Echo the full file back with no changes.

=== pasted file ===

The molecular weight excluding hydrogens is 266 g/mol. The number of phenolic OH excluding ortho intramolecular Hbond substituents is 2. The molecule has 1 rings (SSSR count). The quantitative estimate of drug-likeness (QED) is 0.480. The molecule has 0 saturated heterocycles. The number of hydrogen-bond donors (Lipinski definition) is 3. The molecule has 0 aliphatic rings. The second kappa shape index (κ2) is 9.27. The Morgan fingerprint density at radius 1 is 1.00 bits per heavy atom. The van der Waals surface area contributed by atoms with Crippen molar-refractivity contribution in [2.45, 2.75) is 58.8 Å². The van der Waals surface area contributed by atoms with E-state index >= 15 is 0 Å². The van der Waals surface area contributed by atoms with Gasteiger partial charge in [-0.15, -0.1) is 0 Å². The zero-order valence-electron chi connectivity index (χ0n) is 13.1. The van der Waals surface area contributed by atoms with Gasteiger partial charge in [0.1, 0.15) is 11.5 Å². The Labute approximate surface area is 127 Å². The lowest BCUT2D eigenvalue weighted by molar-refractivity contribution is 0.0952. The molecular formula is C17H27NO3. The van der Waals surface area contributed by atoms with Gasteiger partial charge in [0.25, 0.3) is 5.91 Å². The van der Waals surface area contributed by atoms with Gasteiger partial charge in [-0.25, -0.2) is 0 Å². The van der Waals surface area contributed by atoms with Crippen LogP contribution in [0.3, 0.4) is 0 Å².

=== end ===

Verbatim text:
The molecular weight excluding hydrogens is 266 g/mol. The number of phenolic OH excluding ortho intramolecular Hbond substituents is 2. The molecule has 1 rings (SSSR count). The quantitative estimate of drug-likeness (QED) is 0.480. The molecule has 0 saturated heterocycles. The number of hydrogen-bond donors (Lipinski definition) is 3. The molecule has 0 aliphatic rings. The second kappa shape index (κ2) is 9.27. The Morgan fingerprint density at radius 1 is 1.00 bits per heavy atom. The van der Waals surface area contributed by atoms with Crippen molar-refractivity contribution in [2.45, 2.75) is 58.8 Å². The van der Waals surface area contributed by atoms with E-state index >= 15 is 0 Å². The van der Waals surface area contributed by atoms with Gasteiger partial charge in [-0.15, -0.1) is 0 Å². The zero-order valence-electron chi connectivity index (χ0n) is 13.1. The van der Waals surface area contributed by atoms with Gasteiger partial charge in [0.1, 0.15) is 11.5 Å². The Labute approximate surface area is 127 Å². The lowest BCUT2D eigenvalue weighted by molar-refractivity contribution is 0.0952. The molecular formula is C17H27NO3. The van der Waals surface area contributed by atoms with Gasteiger partial charge in [0.25, 0.3) is 5.91 Å². The van der Waals surface area contributed by atoms with Gasteiger partial charge in [-0.25, -0.2) is 0 Å². The van der Waals surface area contributed by atoms with Crippen LogP contribution in [0.3, 0.4) is 0 Å².